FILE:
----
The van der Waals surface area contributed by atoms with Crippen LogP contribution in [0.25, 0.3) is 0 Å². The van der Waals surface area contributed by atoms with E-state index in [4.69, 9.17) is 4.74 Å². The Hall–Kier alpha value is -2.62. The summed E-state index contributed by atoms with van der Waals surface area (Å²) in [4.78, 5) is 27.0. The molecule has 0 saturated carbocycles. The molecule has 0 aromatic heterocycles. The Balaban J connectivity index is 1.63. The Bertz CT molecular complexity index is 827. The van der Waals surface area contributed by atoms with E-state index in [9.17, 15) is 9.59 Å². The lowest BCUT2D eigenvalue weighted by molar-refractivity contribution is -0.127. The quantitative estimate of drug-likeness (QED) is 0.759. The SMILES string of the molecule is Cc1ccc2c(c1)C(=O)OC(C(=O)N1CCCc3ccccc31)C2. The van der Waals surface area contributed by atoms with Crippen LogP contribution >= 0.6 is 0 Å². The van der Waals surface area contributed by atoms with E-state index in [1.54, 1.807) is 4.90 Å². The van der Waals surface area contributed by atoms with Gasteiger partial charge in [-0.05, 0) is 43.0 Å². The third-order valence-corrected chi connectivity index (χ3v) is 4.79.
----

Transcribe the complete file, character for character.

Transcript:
The van der Waals surface area contributed by atoms with Crippen LogP contribution in [0.25, 0.3) is 0 Å². The van der Waals surface area contributed by atoms with E-state index in [4.69, 9.17) is 4.74 Å². The Hall–Kier alpha value is -2.62. The summed E-state index contributed by atoms with van der Waals surface area (Å²) in [4.78, 5) is 27.0. The molecule has 0 saturated carbocycles. The molecule has 0 aromatic heterocycles. The Balaban J connectivity index is 1.63. The Bertz CT molecular complexity index is 827. The van der Waals surface area contributed by atoms with E-state index in [9.17, 15) is 9.59 Å². The lowest BCUT2D eigenvalue weighted by molar-refractivity contribution is -0.127. The quantitative estimate of drug-likeness (QED) is 0.759. The SMILES string of the molecule is Cc1ccc2c(c1)C(=O)OC(C(=O)N1CCCc3ccccc31)C2. The van der Waals surface area contributed by atoms with Crippen LogP contribution >= 0.6 is 0 Å². The van der Waals surface area contributed by atoms with E-state index in [1.54, 1.807) is 4.90 Å². The van der Waals surface area contributed by atoms with Gasteiger partial charge in [-0.05, 0) is 43.0 Å². The third-order valence-corrected chi connectivity index (χ3v) is 4.79.